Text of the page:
How scary was Sonny Liston – the peak version? It’s a tough question, one on more than one level. Firstly, nobody knows when Liston was at his peak, his DOB a mystery never to be solved. Also, no fighter is ever scared of another fighter, that’s not how the game (that is never, and never has been, a game) works.
But the officially 30-year-old Liston who, on this day in 1962, absolutely wrecked proud, defending heavyweight champ Floyd Patterson in a matter of minutes, you could say seconds, was plenty scary. And, as it turned out, Liston was at his peak, his best.
Having pretty much cleaned out the division as far as rival worthy contenders were concerned – Liston taking care of Cleveland Williams (X2), Nino Valdes, Roy Harris, Eddie Machen – the baddest man on the planet before the phrase had even been coined, was ready. I mean, READY. Starving. Sonny was aching for his chance. And, to his credit, champ Patterson gave it to him. But, boy, how Floyd would be on the receiving end in doing so.
The two future Hall of Famers met at Comiskey Park in Chicago on September 25, 1962. America was in a good place at the time, with jobs available, with the economy in good shape, with the US having a great president, John Kennedy, in command of things. TV was still in its relative infancy compared to today’s mega-satellite stuff, but fights were pulling in big viewing figures.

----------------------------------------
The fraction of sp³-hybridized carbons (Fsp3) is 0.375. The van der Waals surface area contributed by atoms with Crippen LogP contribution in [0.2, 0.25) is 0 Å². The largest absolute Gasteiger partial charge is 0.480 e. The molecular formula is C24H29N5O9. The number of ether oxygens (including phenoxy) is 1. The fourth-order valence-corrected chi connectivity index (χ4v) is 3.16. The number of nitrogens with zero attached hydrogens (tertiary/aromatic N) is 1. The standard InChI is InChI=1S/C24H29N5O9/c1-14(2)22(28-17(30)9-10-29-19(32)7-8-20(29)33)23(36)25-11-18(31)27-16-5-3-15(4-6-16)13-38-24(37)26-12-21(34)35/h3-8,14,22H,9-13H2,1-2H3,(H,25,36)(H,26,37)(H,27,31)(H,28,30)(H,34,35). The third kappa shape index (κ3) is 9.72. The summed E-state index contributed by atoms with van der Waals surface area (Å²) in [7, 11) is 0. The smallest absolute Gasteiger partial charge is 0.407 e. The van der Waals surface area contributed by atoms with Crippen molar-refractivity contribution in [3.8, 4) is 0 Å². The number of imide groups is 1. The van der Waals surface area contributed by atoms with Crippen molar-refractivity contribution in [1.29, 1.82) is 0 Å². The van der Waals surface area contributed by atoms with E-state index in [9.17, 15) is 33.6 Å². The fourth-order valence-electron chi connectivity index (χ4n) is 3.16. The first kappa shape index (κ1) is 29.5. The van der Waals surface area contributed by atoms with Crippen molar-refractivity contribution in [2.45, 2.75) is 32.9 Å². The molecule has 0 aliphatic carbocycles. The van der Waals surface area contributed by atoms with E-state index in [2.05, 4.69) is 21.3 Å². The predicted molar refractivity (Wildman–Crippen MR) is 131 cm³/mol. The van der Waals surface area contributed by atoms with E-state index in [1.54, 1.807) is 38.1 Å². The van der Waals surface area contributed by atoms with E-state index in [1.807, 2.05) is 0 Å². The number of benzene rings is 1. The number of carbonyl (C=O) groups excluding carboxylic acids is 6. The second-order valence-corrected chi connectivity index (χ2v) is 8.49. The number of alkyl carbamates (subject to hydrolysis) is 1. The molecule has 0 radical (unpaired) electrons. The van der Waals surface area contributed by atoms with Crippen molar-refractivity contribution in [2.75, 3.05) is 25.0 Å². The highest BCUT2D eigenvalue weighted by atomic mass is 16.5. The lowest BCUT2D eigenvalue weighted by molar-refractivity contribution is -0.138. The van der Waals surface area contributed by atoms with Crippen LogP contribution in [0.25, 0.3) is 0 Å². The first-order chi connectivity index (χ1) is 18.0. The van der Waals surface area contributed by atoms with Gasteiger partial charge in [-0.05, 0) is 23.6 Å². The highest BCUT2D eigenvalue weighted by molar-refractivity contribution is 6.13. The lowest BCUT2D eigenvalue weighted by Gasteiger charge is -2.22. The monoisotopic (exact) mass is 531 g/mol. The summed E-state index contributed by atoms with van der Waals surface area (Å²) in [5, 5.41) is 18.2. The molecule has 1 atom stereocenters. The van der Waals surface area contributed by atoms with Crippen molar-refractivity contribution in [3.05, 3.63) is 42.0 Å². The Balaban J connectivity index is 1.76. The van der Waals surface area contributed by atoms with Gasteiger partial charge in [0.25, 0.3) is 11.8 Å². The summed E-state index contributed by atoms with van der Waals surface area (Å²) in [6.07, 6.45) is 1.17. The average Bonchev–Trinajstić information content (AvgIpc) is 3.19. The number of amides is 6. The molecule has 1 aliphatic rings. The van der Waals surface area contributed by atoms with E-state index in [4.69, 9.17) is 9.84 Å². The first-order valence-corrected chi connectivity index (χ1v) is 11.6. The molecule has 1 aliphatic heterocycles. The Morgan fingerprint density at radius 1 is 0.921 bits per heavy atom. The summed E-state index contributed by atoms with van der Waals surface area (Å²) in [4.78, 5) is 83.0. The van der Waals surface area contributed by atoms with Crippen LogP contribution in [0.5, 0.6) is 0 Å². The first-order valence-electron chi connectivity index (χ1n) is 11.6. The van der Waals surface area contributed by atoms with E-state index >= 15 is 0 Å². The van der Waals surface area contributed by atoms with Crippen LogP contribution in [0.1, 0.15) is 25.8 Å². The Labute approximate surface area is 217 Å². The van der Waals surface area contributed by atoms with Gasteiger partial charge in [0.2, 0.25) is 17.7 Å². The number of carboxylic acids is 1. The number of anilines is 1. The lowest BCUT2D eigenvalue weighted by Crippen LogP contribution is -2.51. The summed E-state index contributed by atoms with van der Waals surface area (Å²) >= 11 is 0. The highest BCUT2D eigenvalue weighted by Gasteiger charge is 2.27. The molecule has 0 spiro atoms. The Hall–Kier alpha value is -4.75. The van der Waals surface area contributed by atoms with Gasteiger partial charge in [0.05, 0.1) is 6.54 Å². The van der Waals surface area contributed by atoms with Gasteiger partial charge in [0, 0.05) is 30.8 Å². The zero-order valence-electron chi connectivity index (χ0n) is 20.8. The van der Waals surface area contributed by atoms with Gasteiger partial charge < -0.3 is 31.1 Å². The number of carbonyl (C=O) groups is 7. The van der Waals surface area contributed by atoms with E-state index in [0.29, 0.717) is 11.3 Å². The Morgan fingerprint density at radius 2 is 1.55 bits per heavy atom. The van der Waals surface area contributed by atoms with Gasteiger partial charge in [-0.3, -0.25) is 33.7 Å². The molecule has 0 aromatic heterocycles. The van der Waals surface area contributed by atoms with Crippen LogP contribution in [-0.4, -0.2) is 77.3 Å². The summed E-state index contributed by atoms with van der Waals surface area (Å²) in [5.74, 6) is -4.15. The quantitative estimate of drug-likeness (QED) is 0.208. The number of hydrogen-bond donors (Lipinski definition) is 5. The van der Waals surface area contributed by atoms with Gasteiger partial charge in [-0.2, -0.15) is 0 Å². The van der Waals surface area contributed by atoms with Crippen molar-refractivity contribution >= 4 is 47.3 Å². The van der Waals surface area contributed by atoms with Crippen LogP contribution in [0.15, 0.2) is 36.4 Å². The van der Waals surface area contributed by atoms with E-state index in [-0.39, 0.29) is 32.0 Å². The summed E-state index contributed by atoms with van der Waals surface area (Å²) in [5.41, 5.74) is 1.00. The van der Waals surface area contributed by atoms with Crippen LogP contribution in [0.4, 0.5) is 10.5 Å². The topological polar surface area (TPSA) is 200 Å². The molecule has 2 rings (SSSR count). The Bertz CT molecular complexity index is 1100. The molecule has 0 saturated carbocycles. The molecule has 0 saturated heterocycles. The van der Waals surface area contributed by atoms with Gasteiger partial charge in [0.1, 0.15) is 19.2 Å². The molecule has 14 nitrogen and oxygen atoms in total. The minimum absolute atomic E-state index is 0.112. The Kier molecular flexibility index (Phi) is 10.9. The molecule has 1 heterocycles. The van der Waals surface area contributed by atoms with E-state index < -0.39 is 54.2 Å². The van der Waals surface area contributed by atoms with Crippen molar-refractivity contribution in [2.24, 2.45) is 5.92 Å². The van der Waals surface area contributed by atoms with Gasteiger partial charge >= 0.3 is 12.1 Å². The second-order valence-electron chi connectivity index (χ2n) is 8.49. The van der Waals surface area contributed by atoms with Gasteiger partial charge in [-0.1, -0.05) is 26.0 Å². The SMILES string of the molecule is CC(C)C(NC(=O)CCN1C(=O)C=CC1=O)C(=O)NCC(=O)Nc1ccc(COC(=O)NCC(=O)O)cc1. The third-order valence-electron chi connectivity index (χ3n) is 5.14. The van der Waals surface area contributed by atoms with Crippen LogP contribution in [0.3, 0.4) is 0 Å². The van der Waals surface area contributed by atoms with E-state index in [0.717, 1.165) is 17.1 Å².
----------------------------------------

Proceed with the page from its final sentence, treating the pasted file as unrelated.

Not that fans had much to see when Liston tore clean through Patterson. With his heavy hands, his timing, and his accuracy proving way too much for the smaller man, Liston destroyed Patterson in less than three minutes. The new heavyweight king was not afforded a hero’s welcome, this bothering Sonny for the rest of his days, but it seemed his was to be a long reign, whether fans liked it or not.
And the equally destructive win Liston scored over Patterson in their needless but rematch-claused rematch did nothing to persuade fans Liston was a champ for a while.
Who could possibly defeat Sonny? Maybe no man. But a guy named Cassius Clay managed to pull off the impossible in ’64. But as you know, that’s a whole different story.
On this day back in 1962, Sonny Liston looked like the greatest heavyweight champion ever. Maybe he could have been.